I decided to read this book mainly because I saw that the film was starting to be advertised in the cinema and I wanted to try and read it before I saw it. The book had been on my Kindle for probably about 2 years and I’d just never got around to it before.
And although I did start reading it before the film came out, it was very slow going to start with and I ended up going to see the film about half way through, so that I didn’t miss it before it disappeared from the big screen, like I have done with many books before (Jane Eyre, for example).
But seeing the film on the big screen definitely kickstarted my love for the story and the characters and I read the second half much quicker than the first.
*WARNING: Major spoilers below*
Although written by a man, you’d be hard pressed to tell at times. The book is a definite beautiful romance, revolving around a young woman called Bathsheba Everdeen (what a name, right?!). As a young woman living with her aunt, she receives a marriage proposal from a farmer named Gabriel Oak, but turns him down for what seems like no apparent reason. I mean, his proposal wasn’t the most romantic in the world, but when you’re not particularly well off and the prosperous farmer next door asks for your hand, you should probably give it some thought. And if someone tells you that:
“I shall do one thing in this life—one thing certain—that is, love you, and long for you, and keep wanting you till I die.”
You can’t really ask for much more, can you? That’s quite romantic enough for me.
After the knock-back from Bathsheba, Gabriel’s life is turned further upside down when his enthusiastic young sheep-dog accidentally sheep-dogs his flock off the side of a cliff and Gabriel is left with nothing, forced to look for work on someone else’s farm.
But lo and behold, young Bathsheba’s uncle has died and she is now in charge of her very own farm, and young and experienced as she is, she could do with his help. I guess the fact that he saved her crops from incineration before she even offered him a job probably didn’t do any harm.
But although Bathsheba is now a farm owner, she’s still immature when it comes to love. As a joke, she sends a ‘Marry Me’ Valentine to a neighbouring farmer (Boldwood), which turns him into a semi-obsessed stalker who is convinced that they should be married.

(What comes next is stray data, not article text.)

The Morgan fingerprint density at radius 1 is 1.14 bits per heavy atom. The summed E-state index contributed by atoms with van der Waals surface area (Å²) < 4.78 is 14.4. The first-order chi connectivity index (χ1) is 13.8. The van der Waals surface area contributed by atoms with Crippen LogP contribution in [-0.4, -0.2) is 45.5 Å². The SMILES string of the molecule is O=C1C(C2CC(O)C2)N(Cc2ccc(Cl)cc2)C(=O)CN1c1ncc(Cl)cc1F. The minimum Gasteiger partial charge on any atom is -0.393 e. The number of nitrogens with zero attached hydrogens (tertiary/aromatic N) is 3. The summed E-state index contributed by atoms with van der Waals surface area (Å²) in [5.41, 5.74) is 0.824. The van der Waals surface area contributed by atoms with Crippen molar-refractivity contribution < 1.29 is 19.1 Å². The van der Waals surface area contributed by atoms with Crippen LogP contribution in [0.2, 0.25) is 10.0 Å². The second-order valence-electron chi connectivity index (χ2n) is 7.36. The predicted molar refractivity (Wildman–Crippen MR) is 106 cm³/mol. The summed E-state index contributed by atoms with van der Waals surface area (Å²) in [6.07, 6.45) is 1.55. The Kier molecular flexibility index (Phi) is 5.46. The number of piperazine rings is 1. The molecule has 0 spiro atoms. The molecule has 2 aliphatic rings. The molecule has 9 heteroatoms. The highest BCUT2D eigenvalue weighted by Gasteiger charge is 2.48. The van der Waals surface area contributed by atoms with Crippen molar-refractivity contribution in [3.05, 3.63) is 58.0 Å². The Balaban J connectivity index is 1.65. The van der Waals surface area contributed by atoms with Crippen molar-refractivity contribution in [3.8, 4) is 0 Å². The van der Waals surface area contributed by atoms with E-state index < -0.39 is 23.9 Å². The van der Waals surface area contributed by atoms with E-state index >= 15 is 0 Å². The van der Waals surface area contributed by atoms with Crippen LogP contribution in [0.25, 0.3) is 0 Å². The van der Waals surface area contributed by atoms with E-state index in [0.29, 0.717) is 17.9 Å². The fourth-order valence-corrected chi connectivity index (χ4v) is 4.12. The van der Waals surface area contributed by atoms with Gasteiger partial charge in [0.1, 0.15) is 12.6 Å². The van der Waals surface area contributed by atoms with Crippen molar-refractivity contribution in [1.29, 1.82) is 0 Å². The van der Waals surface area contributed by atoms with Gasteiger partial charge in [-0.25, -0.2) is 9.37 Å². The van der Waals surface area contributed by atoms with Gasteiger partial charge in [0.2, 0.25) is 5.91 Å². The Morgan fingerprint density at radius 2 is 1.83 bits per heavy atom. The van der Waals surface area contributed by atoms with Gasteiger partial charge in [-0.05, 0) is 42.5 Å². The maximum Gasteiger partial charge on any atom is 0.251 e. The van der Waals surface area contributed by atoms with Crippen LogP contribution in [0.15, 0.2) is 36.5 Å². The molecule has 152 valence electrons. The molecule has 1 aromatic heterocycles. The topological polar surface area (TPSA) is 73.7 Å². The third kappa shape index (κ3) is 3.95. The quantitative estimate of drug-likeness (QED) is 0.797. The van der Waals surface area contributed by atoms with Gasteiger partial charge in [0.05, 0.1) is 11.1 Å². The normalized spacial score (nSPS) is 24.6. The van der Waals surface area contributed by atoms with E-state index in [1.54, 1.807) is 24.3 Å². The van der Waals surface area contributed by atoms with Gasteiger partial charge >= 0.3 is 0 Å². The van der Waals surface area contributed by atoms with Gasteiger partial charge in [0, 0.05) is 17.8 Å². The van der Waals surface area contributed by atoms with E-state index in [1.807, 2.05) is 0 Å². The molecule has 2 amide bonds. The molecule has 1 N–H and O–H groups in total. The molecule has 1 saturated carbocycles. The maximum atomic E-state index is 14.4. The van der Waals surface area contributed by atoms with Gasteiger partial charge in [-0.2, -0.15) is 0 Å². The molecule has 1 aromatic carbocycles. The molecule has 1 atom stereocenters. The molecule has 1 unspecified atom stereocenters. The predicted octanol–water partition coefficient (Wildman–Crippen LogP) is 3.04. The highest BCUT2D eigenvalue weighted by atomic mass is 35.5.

But rather than marry him and join together their two prosperous farms, she decides (in yet another show of poor judgement) to marry a soldier (Troy) who only wants her for her money. And when Troy’s true love dies carrying his child, he spends a huge chunk of Bathsheba’s money to buy a huge headstone for her grave, and then fakes his own death to get away from her.
Bathsheba then spends the next 2 years (!) grieving for her lost husband, even though he was a money-grabbing brute when he was alive, and simultaneously trying to avoid the affections of poor Boldwood, who is still convinced that he’s madly in love with her.
And just as Boldwood thinks he’s about to get the promise of engagement that he’s wanted so badly, Troy returns on the scene, and is promptly shot by Boldwood who ends up in jail (narrowly avoiding a death sentence).
All this leaving Bathsheba free to marry Gabriel Oak, her constant rock through all these ridiculous troubles, just like she should have done back in the first 30 pages of the book and save everyone all this heartache.
I’ll just leave you with my favourite quote from the book, when Boldwood confronts Bathsheba and asks her if she loves him, or if she just respects him. Her response:
“It is difficult for a woman to define her feelings in language which is chiefly made by men to express theirs.”
I like this, we can’t all express our feelings in words, especially if like Bathsheba, we’re afraid to admit the truth.
I’d definitely recommend this book, if you’re prepared to push past the first half which seemed to be at a slower pace than the second. And the film was simply wonderful, so I’d really really recommend you watch that too (but read the book first!).
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